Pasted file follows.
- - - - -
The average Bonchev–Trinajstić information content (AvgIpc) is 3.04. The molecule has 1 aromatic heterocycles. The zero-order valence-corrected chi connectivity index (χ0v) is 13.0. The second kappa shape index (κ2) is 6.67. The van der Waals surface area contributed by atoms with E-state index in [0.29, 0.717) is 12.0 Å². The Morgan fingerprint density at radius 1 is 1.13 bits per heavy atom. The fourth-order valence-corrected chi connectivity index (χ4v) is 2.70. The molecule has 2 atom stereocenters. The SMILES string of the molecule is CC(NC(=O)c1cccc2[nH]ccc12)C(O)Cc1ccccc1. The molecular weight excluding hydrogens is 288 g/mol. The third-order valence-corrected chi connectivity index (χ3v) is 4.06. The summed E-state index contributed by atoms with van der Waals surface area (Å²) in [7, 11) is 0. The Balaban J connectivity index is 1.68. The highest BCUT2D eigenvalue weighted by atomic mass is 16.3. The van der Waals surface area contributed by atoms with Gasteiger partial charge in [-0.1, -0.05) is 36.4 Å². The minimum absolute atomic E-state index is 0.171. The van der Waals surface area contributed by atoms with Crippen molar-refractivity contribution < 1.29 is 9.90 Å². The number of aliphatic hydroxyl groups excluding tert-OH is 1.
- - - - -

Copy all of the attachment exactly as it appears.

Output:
The average Bonchev–Trinajstić information content (AvgIpc) is 3.04. The molecule has 1 aromatic heterocycles. The zero-order valence-corrected chi connectivity index (χ0v) is 13.0. The second kappa shape index (κ2) is 6.67. The van der Waals surface area contributed by atoms with E-state index in [0.29, 0.717) is 12.0 Å². The Morgan fingerprint density at radius 1 is 1.13 bits per heavy atom. The fourth-order valence-corrected chi connectivity index (χ4v) is 2.70. The molecule has 2 atom stereocenters. The SMILES string of the molecule is CC(NC(=O)c1cccc2[nH]ccc12)C(O)Cc1ccccc1. The molecular weight excluding hydrogens is 288 g/mol. The third-order valence-corrected chi connectivity index (χ3v) is 4.06. The summed E-state index contributed by atoms with van der Waals surface area (Å²) in [7, 11) is 0. The Balaban J connectivity index is 1.68. The highest BCUT2D eigenvalue weighted by atomic mass is 16.3. The van der Waals surface area contributed by atoms with Gasteiger partial charge in [-0.1, -0.05) is 36.4 Å². The minimum absolute atomic E-state index is 0.171. The van der Waals surface area contributed by atoms with Crippen molar-refractivity contribution < 1.29 is 9.90 Å². The number of aliphatic hydroxyl groups excluding tert-OH is 1.